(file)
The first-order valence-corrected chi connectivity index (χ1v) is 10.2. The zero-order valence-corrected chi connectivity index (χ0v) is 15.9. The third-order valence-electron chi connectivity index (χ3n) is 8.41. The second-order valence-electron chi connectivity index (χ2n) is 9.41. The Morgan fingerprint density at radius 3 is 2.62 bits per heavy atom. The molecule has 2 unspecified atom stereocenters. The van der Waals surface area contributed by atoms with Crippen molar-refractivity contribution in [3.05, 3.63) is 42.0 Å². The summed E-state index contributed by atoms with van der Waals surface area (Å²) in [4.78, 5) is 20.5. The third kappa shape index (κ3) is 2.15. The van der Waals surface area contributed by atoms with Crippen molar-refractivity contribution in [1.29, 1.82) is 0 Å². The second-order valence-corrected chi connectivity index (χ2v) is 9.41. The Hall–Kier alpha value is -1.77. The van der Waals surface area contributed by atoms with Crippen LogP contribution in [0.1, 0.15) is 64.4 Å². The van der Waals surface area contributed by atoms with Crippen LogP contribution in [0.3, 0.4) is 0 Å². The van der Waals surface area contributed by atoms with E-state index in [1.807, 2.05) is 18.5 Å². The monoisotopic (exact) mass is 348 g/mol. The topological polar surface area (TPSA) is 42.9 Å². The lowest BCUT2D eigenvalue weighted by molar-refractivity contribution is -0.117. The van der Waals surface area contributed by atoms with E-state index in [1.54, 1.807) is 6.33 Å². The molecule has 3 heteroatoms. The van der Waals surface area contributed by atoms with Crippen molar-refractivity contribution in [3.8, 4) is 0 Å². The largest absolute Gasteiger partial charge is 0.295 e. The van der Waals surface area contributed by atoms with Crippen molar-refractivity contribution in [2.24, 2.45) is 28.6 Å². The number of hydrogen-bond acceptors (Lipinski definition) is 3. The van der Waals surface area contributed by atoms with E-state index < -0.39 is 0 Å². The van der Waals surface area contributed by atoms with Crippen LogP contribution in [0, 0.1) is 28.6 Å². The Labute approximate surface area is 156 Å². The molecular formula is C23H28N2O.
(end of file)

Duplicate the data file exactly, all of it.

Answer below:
The first-order valence-corrected chi connectivity index (χ1v) is 10.2. The zero-order valence-corrected chi connectivity index (χ0v) is 15.9. The third-order valence-electron chi connectivity index (χ3n) is 8.41. The second-order valence-electron chi connectivity index (χ2n) is 9.41. The Morgan fingerprint density at radius 3 is 2.62 bits per heavy atom. The molecule has 2 unspecified atom stereocenters. The van der Waals surface area contributed by atoms with Crippen molar-refractivity contribution in [3.05, 3.63) is 42.0 Å². The summed E-state index contributed by atoms with van der Waals surface area (Å²) in [4.78, 5) is 20.5. The third kappa shape index (κ3) is 2.15. The van der Waals surface area contributed by atoms with Crippen molar-refractivity contribution in [1.29, 1.82) is 0 Å². The second-order valence-corrected chi connectivity index (χ2v) is 9.41. The Hall–Kier alpha value is -1.77. The van der Waals surface area contributed by atoms with Crippen LogP contribution in [0.1, 0.15) is 64.4 Å². The van der Waals surface area contributed by atoms with Crippen LogP contribution in [0.3, 0.4) is 0 Å². The van der Waals surface area contributed by atoms with E-state index in [1.807, 2.05) is 18.5 Å². The monoisotopic (exact) mass is 348 g/mol. The topological polar surface area (TPSA) is 42.9 Å². The lowest BCUT2D eigenvalue weighted by molar-refractivity contribution is -0.117. The van der Waals surface area contributed by atoms with E-state index in [1.54, 1.807) is 6.33 Å². The molecule has 3 heteroatoms. The van der Waals surface area contributed by atoms with Crippen molar-refractivity contribution in [3.8, 4) is 0 Å². The largest absolute Gasteiger partial charge is 0.295 e. The van der Waals surface area contributed by atoms with Crippen molar-refractivity contribution in [2.24, 2.45) is 28.6 Å². The number of hydrogen-bond acceptors (Lipinski definition) is 3. The van der Waals surface area contributed by atoms with E-state index < -0.39 is 0 Å². The van der Waals surface area contributed by atoms with Crippen LogP contribution in [0, 0.1) is 28.6 Å². The Labute approximate surface area is 156 Å². The molecular formula is C23H28N2O.